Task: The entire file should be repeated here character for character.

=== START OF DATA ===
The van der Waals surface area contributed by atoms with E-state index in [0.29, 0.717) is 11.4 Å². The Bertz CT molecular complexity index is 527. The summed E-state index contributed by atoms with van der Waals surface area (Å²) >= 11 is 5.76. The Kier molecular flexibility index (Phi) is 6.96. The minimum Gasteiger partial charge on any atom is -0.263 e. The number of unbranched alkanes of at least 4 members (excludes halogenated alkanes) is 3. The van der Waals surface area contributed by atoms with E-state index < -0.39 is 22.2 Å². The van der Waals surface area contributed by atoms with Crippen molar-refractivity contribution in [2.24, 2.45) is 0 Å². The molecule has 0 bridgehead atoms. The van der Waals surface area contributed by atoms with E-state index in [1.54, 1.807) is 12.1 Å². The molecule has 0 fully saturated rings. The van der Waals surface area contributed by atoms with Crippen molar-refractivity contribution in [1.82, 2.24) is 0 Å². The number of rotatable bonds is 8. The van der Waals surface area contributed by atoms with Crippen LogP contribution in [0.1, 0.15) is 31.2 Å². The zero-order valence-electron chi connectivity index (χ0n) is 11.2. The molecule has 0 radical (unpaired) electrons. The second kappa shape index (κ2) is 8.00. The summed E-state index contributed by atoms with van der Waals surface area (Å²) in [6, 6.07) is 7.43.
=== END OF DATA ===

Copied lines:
The van der Waals surface area contributed by atoms with E-state index in [0.29, 0.717) is 11.4 Å². The Bertz CT molecular complexity index is 527. The summed E-state index contributed by atoms with van der Waals surface area (Å²) >= 11 is 5.76. The Kier molecular flexibility index (Phi) is 6.96. The minimum Gasteiger partial charge on any atom is -0.263 e. The number of unbranched alkanes of at least 4 members (excludes halogenated alkanes) is 3. The van der Waals surface area contributed by atoms with E-state index < -0.39 is 22.2 Å². The van der Waals surface area contributed by atoms with Crippen molar-refractivity contribution in [2.24, 2.45) is 0 Å². The molecule has 0 bridgehead atoms. The van der Waals surface area contributed by atoms with E-state index in [1.54, 1.807) is 12.1 Å². The molecule has 0 fully saturated rings. The van der Waals surface area contributed by atoms with Crippen molar-refractivity contribution in [1.82, 2.24) is 0 Å². The number of rotatable bonds is 8. The van der Waals surface area contributed by atoms with Crippen LogP contribution in [0.1, 0.15) is 31.2 Å². The zero-order valence-electron chi connectivity index (χ0n) is 11.2. The molecule has 0 radical (unpaired) electrons. The second kappa shape index (κ2) is 8.00. The summed E-state index contributed by atoms with van der Waals surface area (Å²) in [6, 6.07) is 7.43.